Learn A Little Bit Of Nahuatl With These Informative TikTok Language Lessons

Nahuatl is an indigenous language that has been spoken in Central Mexico since the seventh century. The language comes from the Aztec people who called southern Mexico and part of Central America home. Xochitl Hernandez is here to break down the indigenous language one TikTok video at a time.

Xochitl Hernandez is here to teach you a little bit of the Nahuatl language, starting with her name.


Here is what my name, Xochitl, means in Nahuatl, a language from the Aztec indigenous people whose roots are in Mexico. #FamiliaLatina #Aztec #hhm

♬ MI MUNDO – Nomad & Lola

In the first post about the Nahuatl language, Xochitl breaks down her name, which means flower. As Xochitl explains, xochi is the word for flower and the -tl added to the end makes it a noun. It is probably best to watch the TikTok in full to get the full lesson.

Indigenous languages are having a moment as people are trying to bring back parts of their ancestral heritage. DuoLingo, the language-learning app, includes two indigenous languages in its arsenal. On the app, you can now study native Hawaiian, also known as ʻōlelo Hawaiʻi, and Navajo, also known as Diné bizaad.

Of course, she teaches you how to say mom and dad.


Nahuatl lesson: learn how to say mother and father in Nahuatl, the Aztec language! #FamiliaLatina #hhm #Nahuatl #indigenouslanguage

♬ MI MUNDO – Nomad & Lola

These are two very important words in anyone’s vocabulary. The Latino family unit is one of the most important things in Latino culture. We all have family members we see regularly and talk to even if we don’t like them. Why? Because that’s just how it is because Latino families stick together.

Don’t worry. She made sure to include a lesson on possessive prefixes.


Welcome to another Nahuatl lesson with @xoxochimilca ! Let’s learn about possessives (my, your, our). #FamiliaLatina #hhm #Nahuatl #learnontiktok

♬ MI MUNDO – Nomad & Lola

Possessive prefixes are very important. It is a way to say if something is yours, theirs, ours, etc. For the Nahuatl language, the possessive prefixes are attached to the front of the word to differentiate. It is very similar to the Spanish and English languages in how they are used and presented.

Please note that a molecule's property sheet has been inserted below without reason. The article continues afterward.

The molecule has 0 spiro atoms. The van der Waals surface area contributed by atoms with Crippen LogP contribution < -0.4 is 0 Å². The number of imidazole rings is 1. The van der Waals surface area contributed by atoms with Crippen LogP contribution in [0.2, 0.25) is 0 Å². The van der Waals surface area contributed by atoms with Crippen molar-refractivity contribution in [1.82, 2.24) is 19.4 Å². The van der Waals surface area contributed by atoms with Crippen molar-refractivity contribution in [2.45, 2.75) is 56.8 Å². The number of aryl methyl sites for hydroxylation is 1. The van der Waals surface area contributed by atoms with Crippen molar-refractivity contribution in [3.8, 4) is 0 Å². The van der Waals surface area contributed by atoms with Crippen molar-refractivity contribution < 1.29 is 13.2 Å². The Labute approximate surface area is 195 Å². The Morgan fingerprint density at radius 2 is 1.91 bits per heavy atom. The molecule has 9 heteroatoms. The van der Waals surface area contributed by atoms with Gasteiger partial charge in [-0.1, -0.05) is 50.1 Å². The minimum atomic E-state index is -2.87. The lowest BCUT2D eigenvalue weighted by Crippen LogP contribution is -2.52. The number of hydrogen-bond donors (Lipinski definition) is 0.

The prefixes are “no-“: my, “mo-“: your (singular), “i-“: his/hers/its, “to-“: our, “amo-“: your (plural), and “im/in-“: their.

Xochitl even broke down terminology for Día de los Muertos.


Feliz #DiaDeLosMuertos ! Today’s Nahuatl lesson is on the word Zemoalxochitl! #HolidayTikTok #DDLM

♬ MI MUNDO – Nomad & Lola

Día de los Muertos is a very popular holiday throughout Mexico and some parts of Latin America. Xochitl breaks down the most important term from Día de los Muertos, the marigold flower. The flower is commonly known as calendulas in Spanish but are called zempoalxochitl. Zempoal means 20 and xochitl means flower. So, literally is means 20 flower but Xochitl explains that it means more like flower of many petals.

Make sure you keep checking the FIERCE by mitú TikTok to keep learning some Nahuatl on your downtime.

READ: This Indigenous Tik Tok Star Gained a Massive Following By Showing Off the Beauty of Her Culture

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Miami Student Becomes First Latino DACA Recipient To Become A Rhodes Scholar And He Says He Owes It All To Elementary School Teacher

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Miami Student Becomes First Latino DACA Recipient To Become A Rhodes Scholar And He Says He Owes It All To Elementary School Teacher

Esta Pratt-Kielley / AFP / Getty

When we look back at our time in elementary or middle school, how many of us distinctly remember a special teacher or school official who went out of their way to help us?

Sure, for many of us school wasn’t always the best place. From teasing and bullying to stress over grades and homework, school can be a stressful place. But it’s also a place often filled with caring, compassionate teachers hoping to build our next generation of Americans.

One of those Americans is Santiago Potes, a DACA recipient originally from Colombia who has just been named a 2021 Rhodes Scholar – the first Latino DACA recipient to earn such a distinction.